Tag Archives: Ruth Padel

Sunday Poem – Helen Ivory


Evening everybody.  I’ve just got back from my week at Ty Newydd – I stayed at my lovely friend Manon’s house last night.  I had a fantastic week – but it is now 11.48pm and I have twelve minutes to write this blog and get it in before midnight!  The course tutors were Ian Duhig and Ruth Padel.  I’ve been on quite a few residential courses now and Ian and Ruth were two of the hardest working tutors.  Their work rate was relentless, they were available for repeated tutorials with all of the participants.  The other thing that really impressed me on the course was how they sat in on each other’s workshops.  It was obvious that they were really interested in what the other one had to say and were learning from each other, which I think is an excellent example of how learning from other poets doesn’t stop even when you’ve published dozens of books!  I met lots of lovely poets on the course as well – some really talented writers – Tom who was cooking in the kitchen was great – I ate stuffed marrow, chickpeas, porridge and various other concoctions that I hadn’t eaten before so was quite proud of myself.  And more excitingly I wrote some poems!  I’ve got eight rough first drafts – whether they will all survive as poems is anybody’s guess but here’s hoping.  I’m very relieved as I was beginning to wonder if I was going to ever write another poem again!  But I think they have all been bottled  up and waiting for me to have some time to write.  As well as my eight first drafts I also managed to almost finish my play for the show on September 7th – the deadline is now imminent and as soon as I’ve finished writing this I’m going to rewrite the ending and send it through to the director so he has it ready to give to the actors on Monday…and rehearsals start the following Monday!  Which is very exciting.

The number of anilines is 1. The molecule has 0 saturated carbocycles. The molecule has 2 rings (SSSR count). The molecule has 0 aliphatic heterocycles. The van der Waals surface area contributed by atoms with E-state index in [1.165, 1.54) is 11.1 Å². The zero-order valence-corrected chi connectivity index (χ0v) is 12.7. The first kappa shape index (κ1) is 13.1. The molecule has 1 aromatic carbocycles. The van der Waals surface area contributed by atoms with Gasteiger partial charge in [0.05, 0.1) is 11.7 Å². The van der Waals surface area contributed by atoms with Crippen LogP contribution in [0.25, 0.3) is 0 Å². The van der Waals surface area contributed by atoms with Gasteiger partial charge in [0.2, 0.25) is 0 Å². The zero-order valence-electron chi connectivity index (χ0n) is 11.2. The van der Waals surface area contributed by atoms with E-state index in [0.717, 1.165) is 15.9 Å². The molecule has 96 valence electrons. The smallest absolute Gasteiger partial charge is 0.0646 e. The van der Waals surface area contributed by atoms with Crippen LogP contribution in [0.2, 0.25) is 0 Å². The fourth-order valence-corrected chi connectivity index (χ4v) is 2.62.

I’m also playing trumpet in this show – it’s going to be apparently a call and response thing with a norwegian drum..one of my very talented pupils is going to play the other part…

So this is a very short blog post compared to normal – but I’ve had a wonderful week.  Today’s poem is very short, but beautifully formed.  I heard Helen Ivory read a couple of weeks ago at Grasmere and I bought her new collection ‘Waiting for Bluebeard’.  Helen Ivory has had four collections published with Bloodaxe Books and her own website can be found at http://www.helenivory.co.uk